Rath Melsigi

From Wikipedia, the free encyclopedia

Rath Melsigi was an Anglo-Saxon monastery in Ireland. A number of monks who studied there were active in the Anglo-Saxon mission on the continent. The monastery also developed a style of script that may have influenced the writers of the Book of Durrow.


Mayo Abbey

A number of ecclesiastical settlements were established 7th century Ireland that accommodated European monks, in particular Anglo-Saxon monks. Around 668 Bishop Colman, resigned his see at Lindisfarne, and returned to Ireland. Less than three years later he erected an abbey in County Mayo, exclusively for the English monks in Mayo, subsequently known as Maigh Eo na Saxain ("Mayo of the Saxons").[1]

Other monasteries for Saxon monks include:

  • Tullylease (County Cork)
  • 'Rigair’ (location uncertain)
  • ‘Cluain Mucceda’ location uncertain
  • Tech Saxan (Tisaxon, Athenry, County Galway)
  • Tech Saxan (Tisaxan, Kinsale, County Cork)

Many Anglo Saxons and Franks were educated at Irish monasteries, such as Mellifont Abbey, including King Alfred of England, Oswald of England & Dagobert II of France. Many of the early Anglo-Saxon manuscripts such as the Lindisfarne Gospels were written in Irish script either directly by Irish monks based in Britain or by Anglo-Saxon monks who were trained by Irish monks.[2]


Rath Melsigi was located in what is now the townland of Clonmelsh, County Carlow. Among those known to have studied there were Willibrord,[3] and Swithbert, Adalbert of Egmond, and Chad of Mercia. Others studied at Irish monasteries at Armagh, Kildare, Glendalough, and Clonmacnoise. In the controversy over the keeping of Easter, Rath Melsigi accepted the Roman Easter.

In the plague of 664, Bede tells, the monks of Rath Melsigi were almost all carried off by the disease. One of those taken ill was the twenty-five year old Ecgberht of Ripon. Most of companions from Northumbrian, including Æthelhun, died.

Ecgberht vowed that if he recovered, he would become a peregrinus and lead a life of penitential prayer and fasting. According to Henry Mayr-Harting, Ecgberht was one of the most famous ‘pilgrims’ of the early Middle Ages,.[4] and occupied a prominent position in a political and religious culture that spanned northern Britain and the Irish Sea.[5] Ecgberht would later organise the first missions to Frisia.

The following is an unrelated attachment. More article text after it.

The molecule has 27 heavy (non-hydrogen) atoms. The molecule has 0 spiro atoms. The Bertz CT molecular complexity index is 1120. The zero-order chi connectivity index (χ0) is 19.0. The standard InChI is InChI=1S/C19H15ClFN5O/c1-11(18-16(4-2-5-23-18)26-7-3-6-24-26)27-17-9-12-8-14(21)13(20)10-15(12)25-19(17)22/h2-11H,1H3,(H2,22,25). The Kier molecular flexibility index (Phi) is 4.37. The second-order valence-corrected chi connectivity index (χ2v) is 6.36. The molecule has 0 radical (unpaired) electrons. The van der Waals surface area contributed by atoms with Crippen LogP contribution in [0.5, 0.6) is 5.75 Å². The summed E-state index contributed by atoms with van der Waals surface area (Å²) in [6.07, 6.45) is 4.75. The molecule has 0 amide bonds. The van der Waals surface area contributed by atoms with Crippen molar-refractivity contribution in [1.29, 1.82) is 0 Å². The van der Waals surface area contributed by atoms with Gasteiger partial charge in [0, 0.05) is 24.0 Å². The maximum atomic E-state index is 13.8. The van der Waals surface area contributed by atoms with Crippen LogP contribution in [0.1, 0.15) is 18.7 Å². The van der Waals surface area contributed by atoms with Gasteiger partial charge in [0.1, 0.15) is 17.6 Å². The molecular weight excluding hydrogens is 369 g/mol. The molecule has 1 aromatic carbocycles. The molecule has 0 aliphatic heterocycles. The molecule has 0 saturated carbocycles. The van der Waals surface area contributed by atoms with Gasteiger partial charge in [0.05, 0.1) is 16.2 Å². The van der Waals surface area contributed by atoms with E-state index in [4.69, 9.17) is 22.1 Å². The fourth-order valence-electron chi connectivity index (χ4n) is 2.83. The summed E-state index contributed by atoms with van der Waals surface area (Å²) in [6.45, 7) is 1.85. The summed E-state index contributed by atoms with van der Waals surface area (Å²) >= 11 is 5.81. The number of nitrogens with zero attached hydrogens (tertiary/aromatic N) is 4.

Illuminations of the Book of Durrow show the varied origins of the Insular style. These include animal interlace that draw from the Germanic Migration Period Animal Style II, as found in the Anglo-Saxon jewellery at Sutton Hoo. While one hypothesis posit that the book may have been written at Iona, a second suggests that, given similarities to manuscripts at Echternach associated with Willibrord, who spent twelve years at Rath Melsigi, "the script developed at Rath Melsigi was employed in the creation of our manuscript at Durrow, probably in the eighth century."[6]

See also[edit]


  1. ^ Grattan-Flood, William. "St. Colman." The Catholic Encyclopedia Vol. 4. New York: Robert Appleton Company, 1908. 23 April 2019Public Domain This article incorporates text from this source, which is in the public domain.
  2. ^ Ó Cróinin, Dáibhí. ‘The first century of Anglo-Irish relations AD 600 – 700’; "The O’Donnell Lecture 2003", National University of Ireland, Galway
  3. ^ "Book of Durrow", Celtic culture: a historical encyclopedia, (John T. Koch, ed.), ABC-CLIO, 2006, ISBN 9781851094400
  4. ^ Mayr-Harting, Henry. "Ecgberht (639–729)", Oxford Dictionary of National Biography, 2004
  5. ^ Costambeys, Marios. "Willibrord [St Willibrord] (657/8–739)", Oxford Dictionary of National Biography, Oxford University Press, 2004; online edn, Jan 2011, accessed 24 Jan 2014
  6. ^ Werner, Martin. "Durrow, Book of", Celtic Culture: A-Celti. ABC-CLIO, 2006, p. 635 ISBN 9781851094400

External links[edit]

Further reading[edit]

  • Adomnan of Iona: Sharpe, Richard, Adomnán of Iona: Life of St. Columba, (London, 1995:349).